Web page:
DIY and Delegation: Cost Cutting with Class – Wedding Stationery
If you have an artistic side and are trying to cut some costs, creating your own wedding stationery is a fun way to snip the budget. There are countless options to choose from and you can guarantee your stationery will be totally original. Your guests will also feel very special that you’ve taken so much trouble. In order to do it right, though, without expensive wastage and ending up with an amateurish finish, you need to plan it carefully and enlist the help of some creative friends.
First thing to decide upon is exactly what wedding stationery you need: save the date cards, invitations, order of service, thank you cards, place settings, menus etc. From that, you need to work out if you can make them all. Plus point for this – uniformity – all your stationery will have the same look. Downside – time! There are fairly inexpensive options you can buy if you only want to make some of them. Supermarkets now do both invitations and thank you cards which are quite pretty. You can even buy them to start off with and then add something extra to tie the stationery in with your theme: a jewel, a flower, ribbon etc.
Once you’ve decided what you need, you can start to think about what design you’d like. The invitation is the biggy – the main and most important piece of stationery. Whatever design you plan for this, everything else should tie in with it. It’s worth remembering, though, that your stationery doesn’t have to be identical – different items will be different sizes and you want to have a common theme that can vary slightly from item to item.
It takes quite a long time to make your own stationery so make sure you start early and give yourself plenty of time to get everything done. It’s customary to send invites 6-8 weeks before a wedding so make sure you’re ready. For save the date cards there is no set rule as to when is best to send them out but for many save the dates get sent as soon as the venues are confirmed. Make sure you give yourself the time to do what you need to do well.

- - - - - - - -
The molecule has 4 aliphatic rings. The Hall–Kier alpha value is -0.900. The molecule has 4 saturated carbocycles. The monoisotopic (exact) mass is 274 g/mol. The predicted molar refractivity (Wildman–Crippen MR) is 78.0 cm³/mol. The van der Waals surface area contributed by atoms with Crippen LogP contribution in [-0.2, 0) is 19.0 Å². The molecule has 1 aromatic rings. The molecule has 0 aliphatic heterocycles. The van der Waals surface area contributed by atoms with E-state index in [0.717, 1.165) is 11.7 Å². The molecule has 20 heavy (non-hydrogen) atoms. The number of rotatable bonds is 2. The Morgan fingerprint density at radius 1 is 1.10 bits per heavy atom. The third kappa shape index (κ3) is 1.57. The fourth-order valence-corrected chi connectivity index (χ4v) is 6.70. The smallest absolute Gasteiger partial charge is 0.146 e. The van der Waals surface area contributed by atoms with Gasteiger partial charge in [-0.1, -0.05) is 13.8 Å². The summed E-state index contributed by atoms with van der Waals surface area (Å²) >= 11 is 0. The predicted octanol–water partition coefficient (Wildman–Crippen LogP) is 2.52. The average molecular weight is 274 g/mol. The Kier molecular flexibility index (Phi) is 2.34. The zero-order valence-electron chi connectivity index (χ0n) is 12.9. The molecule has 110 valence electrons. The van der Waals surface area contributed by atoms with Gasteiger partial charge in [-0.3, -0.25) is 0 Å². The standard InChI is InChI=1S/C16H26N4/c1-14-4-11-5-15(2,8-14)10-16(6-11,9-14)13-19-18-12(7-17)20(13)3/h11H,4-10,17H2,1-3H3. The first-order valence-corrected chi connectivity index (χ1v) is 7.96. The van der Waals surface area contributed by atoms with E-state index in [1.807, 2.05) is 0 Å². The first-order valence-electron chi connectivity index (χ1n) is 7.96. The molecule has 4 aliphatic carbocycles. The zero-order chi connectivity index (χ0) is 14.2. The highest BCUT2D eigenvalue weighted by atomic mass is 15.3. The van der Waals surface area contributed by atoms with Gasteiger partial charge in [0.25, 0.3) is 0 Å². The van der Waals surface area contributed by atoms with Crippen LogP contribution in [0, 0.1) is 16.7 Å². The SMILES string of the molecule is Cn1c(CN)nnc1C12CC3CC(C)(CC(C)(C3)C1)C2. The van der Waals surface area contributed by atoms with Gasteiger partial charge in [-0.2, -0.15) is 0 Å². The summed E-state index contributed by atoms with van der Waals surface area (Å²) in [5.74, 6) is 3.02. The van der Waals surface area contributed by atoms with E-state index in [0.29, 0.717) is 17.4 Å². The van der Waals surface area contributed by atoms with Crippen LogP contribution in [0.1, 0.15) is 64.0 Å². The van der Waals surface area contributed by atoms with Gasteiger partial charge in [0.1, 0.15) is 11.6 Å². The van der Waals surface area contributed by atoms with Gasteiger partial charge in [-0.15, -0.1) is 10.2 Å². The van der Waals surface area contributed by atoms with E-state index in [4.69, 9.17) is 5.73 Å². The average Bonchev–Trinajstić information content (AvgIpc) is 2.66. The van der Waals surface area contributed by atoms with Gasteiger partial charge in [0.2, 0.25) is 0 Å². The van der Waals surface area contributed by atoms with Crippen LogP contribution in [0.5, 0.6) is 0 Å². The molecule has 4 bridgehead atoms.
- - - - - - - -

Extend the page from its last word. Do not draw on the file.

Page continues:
If you are trying to keep cost down, start planning your stationery by considering the size of your envelope. Now, this may sound bizarre, but you have to consider postage costs: a standard size envelope is not only cheaper to buy but it’s also cheaper to post. From there, do your research. Look in magazines and catalogues (being careful not to steal copyrighted designs) and think of items or themes you’re already planning. It could be a detail from your dress, the cake, a fabric/paper version of the type of flower you’re having in your bouquet, tones from your colour scheme, patterns or fonts from your theme… all your own little extras will add that sparkle of individuality. Keeping it simple is classy and easy to do.
Choose your card carefully. You can choose metallic, hand-made, parchment styles, recycled card…You can buy card and cut/crease it to your chosen style or buy pre-creased cards (less room for error there but a tad more expensive). Make sure you’ve chosen a card that won’t soak up and spread the ink – test everything before you commit to a big buy. Doing a trial run will also help you figure out what stock you need and also how long each item will take to make and will help you plan accordingly. If your sample goes to plan, pick up everything you need with sufficient spare to cover any mistakes. (You never know if the stock will be there if you need to go back to buy more later). Also make sure you have picked up the right equipment – the right kinds of glue, a trimmer for cutting the card… it’s definitely worth consulting someone in the know in a craft shop for help.
For full scale production, get yourself a willing (and, more importantly ABLE) team of handy friends/family. Set out a production line which you fully explain (train your staff!) and make sure you are keeping an eye on the quality of the work as you go. May be worth keeping the glasses of wine until much later in the night!
For the insides of invitations, orders of service and the like, inserts take a bit of patience. Discuss with your groom the kind of message you want to convey, the readings etc and choose a font and layout that is classy and easily readable. Fold it up and hold it in place with either ribbon or blue. Make sure before anything is permanently stuck down that you have checked spelling, layout etc. There would be nothing worse than only realising a mistake as you’re about to finish the job! And always make some spares – they always come in handy for someone you’ve forgotten about or as mementos for you and your parents.
A final nice touch is to write or print a message for the back of everything you made (on a sticker if you have access to a printer which will do that) which says something along the lines of ‘handmade with love from…’ This will ensure your guests feel the real detail of care you’ve taken to produce the best possible wedding stationery. Which hasn’t cost the earth either.